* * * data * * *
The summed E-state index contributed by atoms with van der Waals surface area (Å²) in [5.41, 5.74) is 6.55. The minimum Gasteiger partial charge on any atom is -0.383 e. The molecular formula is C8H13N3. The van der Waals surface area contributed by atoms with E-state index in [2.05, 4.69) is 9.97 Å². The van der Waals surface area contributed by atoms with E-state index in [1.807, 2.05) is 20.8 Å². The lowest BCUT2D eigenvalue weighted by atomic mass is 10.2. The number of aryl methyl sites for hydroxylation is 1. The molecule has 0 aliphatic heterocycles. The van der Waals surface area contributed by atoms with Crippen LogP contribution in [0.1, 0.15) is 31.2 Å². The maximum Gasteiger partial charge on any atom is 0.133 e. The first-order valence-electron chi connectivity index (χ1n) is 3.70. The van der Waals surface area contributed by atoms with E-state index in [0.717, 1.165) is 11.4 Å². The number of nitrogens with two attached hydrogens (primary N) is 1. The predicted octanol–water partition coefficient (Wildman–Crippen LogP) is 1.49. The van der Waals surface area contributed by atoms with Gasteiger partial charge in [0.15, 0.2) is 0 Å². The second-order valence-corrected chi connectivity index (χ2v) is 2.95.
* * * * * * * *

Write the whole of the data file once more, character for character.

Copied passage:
The summed E-state index contributed by atoms with van der Waals surface area (Å²) in [5.41, 5.74) is 6.55. The minimum Gasteiger partial charge on any atom is -0.383 e. The molecular formula is C8H13N3. The van der Waals surface area contributed by atoms with E-state index in [2.05, 4.69) is 9.97 Å². The van der Waals surface area contributed by atoms with E-state index in [1.807, 2.05) is 20.8 Å². The lowest BCUT2D eigenvalue weighted by atomic mass is 10.2. The number of aryl methyl sites for hydroxylation is 1. The molecule has 0 aliphatic heterocycles. The van der Waals surface area contributed by atoms with Crippen LogP contribution in [0.1, 0.15) is 31.2 Å². The maximum Gasteiger partial charge on any atom is 0.133 e. The first-order valence-electron chi connectivity index (χ1n) is 3.70. The van der Waals surface area contributed by atoms with E-state index in [0.717, 1.165) is 11.4 Å². The number of nitrogens with two attached hydrogens (primary N) is 1. The predicted octanol–water partition coefficient (Wildman–Crippen LogP) is 1.49. The van der Waals surface area contributed by atoms with Gasteiger partial charge in [0.15, 0.2) is 0 Å². The second-order valence-corrected chi connectivity index (χ2v) is 2.95.